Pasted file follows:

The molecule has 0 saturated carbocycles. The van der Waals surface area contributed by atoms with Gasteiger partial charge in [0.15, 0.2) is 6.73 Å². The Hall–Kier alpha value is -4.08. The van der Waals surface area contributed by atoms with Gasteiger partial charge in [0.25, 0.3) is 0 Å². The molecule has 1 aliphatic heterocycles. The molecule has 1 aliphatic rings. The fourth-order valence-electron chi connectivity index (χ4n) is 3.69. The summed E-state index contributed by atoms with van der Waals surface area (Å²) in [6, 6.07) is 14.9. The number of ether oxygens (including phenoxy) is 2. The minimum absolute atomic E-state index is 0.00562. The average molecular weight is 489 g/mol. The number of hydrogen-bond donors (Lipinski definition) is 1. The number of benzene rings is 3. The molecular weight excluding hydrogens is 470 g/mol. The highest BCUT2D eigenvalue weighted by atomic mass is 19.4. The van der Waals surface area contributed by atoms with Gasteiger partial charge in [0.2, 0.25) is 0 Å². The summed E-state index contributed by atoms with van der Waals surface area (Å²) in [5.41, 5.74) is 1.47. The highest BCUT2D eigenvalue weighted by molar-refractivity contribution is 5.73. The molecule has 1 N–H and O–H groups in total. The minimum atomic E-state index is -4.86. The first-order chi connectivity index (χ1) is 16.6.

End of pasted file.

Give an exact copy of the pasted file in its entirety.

The molecule has 0 saturated carbocycles. The van der Waals surface area contributed by atoms with Gasteiger partial charge in [0.15, 0.2) is 6.73 Å². The Hall–Kier alpha value is -4.08. The van der Waals surface area contributed by atoms with Gasteiger partial charge in [0.25, 0.3) is 0 Å². The molecule has 1 aliphatic heterocycles. The molecule has 1 aliphatic rings. The fourth-order valence-electron chi connectivity index (χ4n) is 3.69. The summed E-state index contributed by atoms with van der Waals surface area (Å²) in [6, 6.07) is 14.9. The number of ether oxygens (including phenoxy) is 2. The minimum absolute atomic E-state index is 0.00562. The average molecular weight is 489 g/mol. The number of hydrogen-bond donors (Lipinski definition) is 1. The number of benzene rings is 3. The molecular weight excluding hydrogens is 470 g/mol. The highest BCUT2D eigenvalue weighted by atomic mass is 19.4. The van der Waals surface area contributed by atoms with Gasteiger partial charge in [0.2, 0.25) is 0 Å². The summed E-state index contributed by atoms with van der Waals surface area (Å²) in [5.41, 5.74) is 1.47. The highest BCUT2D eigenvalue weighted by molar-refractivity contribution is 5.73. The molecule has 1 N–H and O–H groups in total. The minimum atomic E-state index is -4.86. The first-order chi connectivity index (χ1) is 16.6.